In prior art heat-exchangers of the type above described, in which each helix forms a substantially circular disc and all such discs are located in planes perpendicular to an axis through their centres, one of the risers is at the circumference of the helix stack, whereas the other riser extends along said axis, i.e. in the centre of the helices. The normal way of connecting the risers to the helices is by brazing or welding. However, from what has just been said about the existence of centrally disposed risers follows that if for some reason, e.g. due to corrosion or mechanical vibrations or following a combination of those or other unadvantageous operational conditions, one helical element would burst so that there would arise a leakage requiring replacement of the element, such a replacement cannot be carried out without simultaneous dismounting of all other elements at either side of the defective one. Accordingly, it will in such a situation be necessary to cup up a very considerable number of brazing or welding joints and,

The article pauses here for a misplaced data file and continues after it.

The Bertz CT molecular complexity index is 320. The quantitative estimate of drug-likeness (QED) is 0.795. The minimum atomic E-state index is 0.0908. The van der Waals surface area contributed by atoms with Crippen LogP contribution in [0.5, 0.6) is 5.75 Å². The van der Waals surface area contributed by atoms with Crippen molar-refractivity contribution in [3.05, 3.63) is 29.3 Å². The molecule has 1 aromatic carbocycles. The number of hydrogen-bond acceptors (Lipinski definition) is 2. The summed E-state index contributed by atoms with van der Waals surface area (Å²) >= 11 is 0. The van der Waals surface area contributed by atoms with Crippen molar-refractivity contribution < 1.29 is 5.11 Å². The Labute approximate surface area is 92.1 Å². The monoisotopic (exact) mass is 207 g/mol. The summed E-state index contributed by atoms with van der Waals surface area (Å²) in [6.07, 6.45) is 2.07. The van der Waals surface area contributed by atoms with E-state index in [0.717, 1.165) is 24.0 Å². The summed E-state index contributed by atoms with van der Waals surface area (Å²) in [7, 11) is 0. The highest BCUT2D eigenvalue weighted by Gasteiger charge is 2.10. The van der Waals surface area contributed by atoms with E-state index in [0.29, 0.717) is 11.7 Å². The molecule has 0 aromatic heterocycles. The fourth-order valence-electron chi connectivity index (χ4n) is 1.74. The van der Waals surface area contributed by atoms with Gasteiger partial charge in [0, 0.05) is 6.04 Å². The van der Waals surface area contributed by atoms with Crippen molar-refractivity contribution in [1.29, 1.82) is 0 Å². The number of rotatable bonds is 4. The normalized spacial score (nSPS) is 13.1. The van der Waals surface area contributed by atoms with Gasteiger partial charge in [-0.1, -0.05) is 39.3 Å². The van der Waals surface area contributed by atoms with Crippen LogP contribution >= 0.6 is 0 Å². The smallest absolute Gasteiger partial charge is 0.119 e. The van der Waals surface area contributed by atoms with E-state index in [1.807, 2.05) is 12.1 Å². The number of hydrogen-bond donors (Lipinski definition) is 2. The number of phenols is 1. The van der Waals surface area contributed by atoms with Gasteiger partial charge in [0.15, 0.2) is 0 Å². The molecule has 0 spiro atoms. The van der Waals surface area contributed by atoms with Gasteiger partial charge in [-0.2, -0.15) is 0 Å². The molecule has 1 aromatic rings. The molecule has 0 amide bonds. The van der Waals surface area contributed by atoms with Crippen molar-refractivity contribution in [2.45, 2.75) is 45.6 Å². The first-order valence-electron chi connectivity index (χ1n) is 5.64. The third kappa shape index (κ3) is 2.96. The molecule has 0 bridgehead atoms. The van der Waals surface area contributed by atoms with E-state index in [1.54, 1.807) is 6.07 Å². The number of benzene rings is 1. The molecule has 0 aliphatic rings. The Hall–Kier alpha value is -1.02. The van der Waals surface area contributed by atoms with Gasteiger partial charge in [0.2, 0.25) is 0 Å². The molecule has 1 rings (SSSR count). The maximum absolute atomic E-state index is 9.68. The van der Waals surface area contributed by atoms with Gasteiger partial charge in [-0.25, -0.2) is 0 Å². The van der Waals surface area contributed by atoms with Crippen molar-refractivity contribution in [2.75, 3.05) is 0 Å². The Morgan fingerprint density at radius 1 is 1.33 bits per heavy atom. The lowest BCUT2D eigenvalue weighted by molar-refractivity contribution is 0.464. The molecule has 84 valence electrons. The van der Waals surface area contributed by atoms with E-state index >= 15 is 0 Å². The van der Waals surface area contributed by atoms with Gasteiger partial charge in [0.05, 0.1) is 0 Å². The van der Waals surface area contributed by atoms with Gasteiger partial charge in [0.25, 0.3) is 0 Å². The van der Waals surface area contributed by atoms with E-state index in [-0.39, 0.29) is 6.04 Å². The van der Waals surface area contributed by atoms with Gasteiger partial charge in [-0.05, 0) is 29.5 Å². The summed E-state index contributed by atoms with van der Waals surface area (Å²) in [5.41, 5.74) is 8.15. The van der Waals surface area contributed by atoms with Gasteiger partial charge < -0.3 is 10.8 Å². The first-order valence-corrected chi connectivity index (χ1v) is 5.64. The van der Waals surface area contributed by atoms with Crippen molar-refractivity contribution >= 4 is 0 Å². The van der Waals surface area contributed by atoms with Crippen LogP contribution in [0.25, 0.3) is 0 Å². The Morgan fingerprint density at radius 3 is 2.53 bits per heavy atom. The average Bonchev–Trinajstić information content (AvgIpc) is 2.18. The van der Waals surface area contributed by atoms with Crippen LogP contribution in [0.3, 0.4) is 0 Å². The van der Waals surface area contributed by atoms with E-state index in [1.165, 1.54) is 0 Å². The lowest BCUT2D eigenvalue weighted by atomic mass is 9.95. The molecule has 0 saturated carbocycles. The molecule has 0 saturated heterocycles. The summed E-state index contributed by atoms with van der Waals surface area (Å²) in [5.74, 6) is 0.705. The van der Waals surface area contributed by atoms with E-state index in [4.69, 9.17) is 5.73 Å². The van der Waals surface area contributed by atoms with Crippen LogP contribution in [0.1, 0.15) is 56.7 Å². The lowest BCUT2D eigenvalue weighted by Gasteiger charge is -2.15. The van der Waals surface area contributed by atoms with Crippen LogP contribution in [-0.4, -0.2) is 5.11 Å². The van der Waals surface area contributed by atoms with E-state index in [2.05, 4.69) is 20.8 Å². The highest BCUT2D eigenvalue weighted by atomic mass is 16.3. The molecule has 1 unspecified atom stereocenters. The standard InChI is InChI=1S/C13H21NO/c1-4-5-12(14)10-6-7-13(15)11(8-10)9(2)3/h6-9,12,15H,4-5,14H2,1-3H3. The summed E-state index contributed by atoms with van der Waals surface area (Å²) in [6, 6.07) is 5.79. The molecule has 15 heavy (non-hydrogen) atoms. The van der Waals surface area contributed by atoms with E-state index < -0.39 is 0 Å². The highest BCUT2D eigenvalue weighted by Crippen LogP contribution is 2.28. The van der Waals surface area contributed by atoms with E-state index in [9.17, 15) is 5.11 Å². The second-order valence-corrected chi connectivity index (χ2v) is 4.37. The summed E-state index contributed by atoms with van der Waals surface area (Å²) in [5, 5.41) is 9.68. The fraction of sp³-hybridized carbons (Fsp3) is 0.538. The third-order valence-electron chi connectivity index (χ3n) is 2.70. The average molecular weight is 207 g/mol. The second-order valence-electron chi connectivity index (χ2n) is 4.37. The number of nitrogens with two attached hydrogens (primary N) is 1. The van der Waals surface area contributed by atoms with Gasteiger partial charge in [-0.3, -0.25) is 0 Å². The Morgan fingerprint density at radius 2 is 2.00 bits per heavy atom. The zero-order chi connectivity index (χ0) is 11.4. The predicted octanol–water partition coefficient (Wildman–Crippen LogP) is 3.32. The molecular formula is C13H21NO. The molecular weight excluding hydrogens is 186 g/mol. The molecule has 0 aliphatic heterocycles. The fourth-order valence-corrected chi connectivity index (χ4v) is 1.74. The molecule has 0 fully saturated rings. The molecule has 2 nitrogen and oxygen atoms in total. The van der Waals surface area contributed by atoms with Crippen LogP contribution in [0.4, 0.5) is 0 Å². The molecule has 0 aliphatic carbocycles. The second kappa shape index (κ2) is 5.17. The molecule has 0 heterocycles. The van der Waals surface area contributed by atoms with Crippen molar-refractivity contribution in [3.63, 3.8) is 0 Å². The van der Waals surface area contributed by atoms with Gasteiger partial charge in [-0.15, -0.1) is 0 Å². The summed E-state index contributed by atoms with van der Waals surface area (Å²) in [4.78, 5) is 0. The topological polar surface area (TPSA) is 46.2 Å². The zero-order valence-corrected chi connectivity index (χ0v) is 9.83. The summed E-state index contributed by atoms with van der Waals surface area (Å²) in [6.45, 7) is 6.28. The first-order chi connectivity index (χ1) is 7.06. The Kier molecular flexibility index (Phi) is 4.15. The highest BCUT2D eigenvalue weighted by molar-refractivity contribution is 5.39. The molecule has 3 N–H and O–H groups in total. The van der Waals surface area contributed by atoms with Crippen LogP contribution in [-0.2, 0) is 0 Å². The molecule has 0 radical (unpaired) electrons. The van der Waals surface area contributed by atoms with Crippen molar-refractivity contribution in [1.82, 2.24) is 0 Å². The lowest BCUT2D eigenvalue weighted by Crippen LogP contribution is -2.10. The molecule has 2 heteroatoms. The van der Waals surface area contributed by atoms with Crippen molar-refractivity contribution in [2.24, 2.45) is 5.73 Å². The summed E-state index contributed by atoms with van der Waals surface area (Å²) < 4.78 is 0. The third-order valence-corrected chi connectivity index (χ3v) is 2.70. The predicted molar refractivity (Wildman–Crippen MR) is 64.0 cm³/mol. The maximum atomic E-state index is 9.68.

upon completion of the repair work, to reconnect all of the elements by establishing new such joints.

A further disadvantage of a heat-exchanger of the type here under discussion is that even if one could per se at least provisionally while waiting for an optimal time to carry out the repair works accept the reduction of the capacity of the apparatus caused by the disappearance of maybe a relatively small number of elements, that expedient has nevertheless not been available since the risers have been common to all elements.

The main object of the invention is to provide a heatexchanger in which the disadvantages and limitations above accounted for have been eliminated. in accordance with the principal concept of the invention this has been attained by the provision of a heat-exchanger generally designed as above discussed but having all its risers located inside the jacket of the apparatus but radially outside the helix elements. Further, all risers extending past all helix elements are located within the same half of the circumference of the helices.